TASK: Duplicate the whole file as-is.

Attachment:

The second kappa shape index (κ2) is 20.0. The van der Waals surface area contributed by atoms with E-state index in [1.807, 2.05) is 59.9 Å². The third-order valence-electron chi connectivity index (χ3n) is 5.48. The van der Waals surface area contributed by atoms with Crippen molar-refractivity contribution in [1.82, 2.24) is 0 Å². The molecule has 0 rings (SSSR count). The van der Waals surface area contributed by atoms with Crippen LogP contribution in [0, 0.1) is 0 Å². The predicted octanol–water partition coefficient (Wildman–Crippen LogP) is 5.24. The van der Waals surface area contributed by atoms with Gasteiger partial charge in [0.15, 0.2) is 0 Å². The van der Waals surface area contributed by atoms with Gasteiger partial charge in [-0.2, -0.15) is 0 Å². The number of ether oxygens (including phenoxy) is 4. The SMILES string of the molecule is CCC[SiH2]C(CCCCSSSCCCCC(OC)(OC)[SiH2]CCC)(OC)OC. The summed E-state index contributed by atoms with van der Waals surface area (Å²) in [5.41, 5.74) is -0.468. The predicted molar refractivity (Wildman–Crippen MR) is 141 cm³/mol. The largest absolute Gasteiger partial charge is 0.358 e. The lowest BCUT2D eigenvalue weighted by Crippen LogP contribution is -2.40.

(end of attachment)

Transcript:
The second kappa shape index (κ2) is 20.0. The van der Waals surface area contributed by atoms with E-state index in [1.807, 2.05) is 59.9 Å². The third-order valence-electron chi connectivity index (χ3n) is 5.48. The van der Waals surface area contributed by atoms with Crippen molar-refractivity contribution in [1.82, 2.24) is 0 Å². The molecule has 0 rings (SSSR count). The van der Waals surface area contributed by atoms with Crippen LogP contribution in [0, 0.1) is 0 Å². The predicted octanol–water partition coefficient (Wildman–Crippen LogP) is 5.24. The van der Waals surface area contributed by atoms with Gasteiger partial charge in [0.15, 0.2) is 0 Å². The van der Waals surface area contributed by atoms with Gasteiger partial charge in [-0.2, -0.15) is 0 Å². The number of ether oxygens (including phenoxy) is 4. The SMILES string of the molecule is CCC[SiH2]C(CCCCSSSCCCCC(OC)(OC)[SiH2]CCC)(OC)OC. The summed E-state index contributed by atoms with van der Waals surface area (Å²) in [5.41, 5.74) is -0.468. The predicted molar refractivity (Wildman–Crippen MR) is 141 cm³/mol. The largest absolute Gasteiger partial charge is 0.358 e. The lowest BCUT2D eigenvalue weighted by Crippen LogP contribution is -2.40.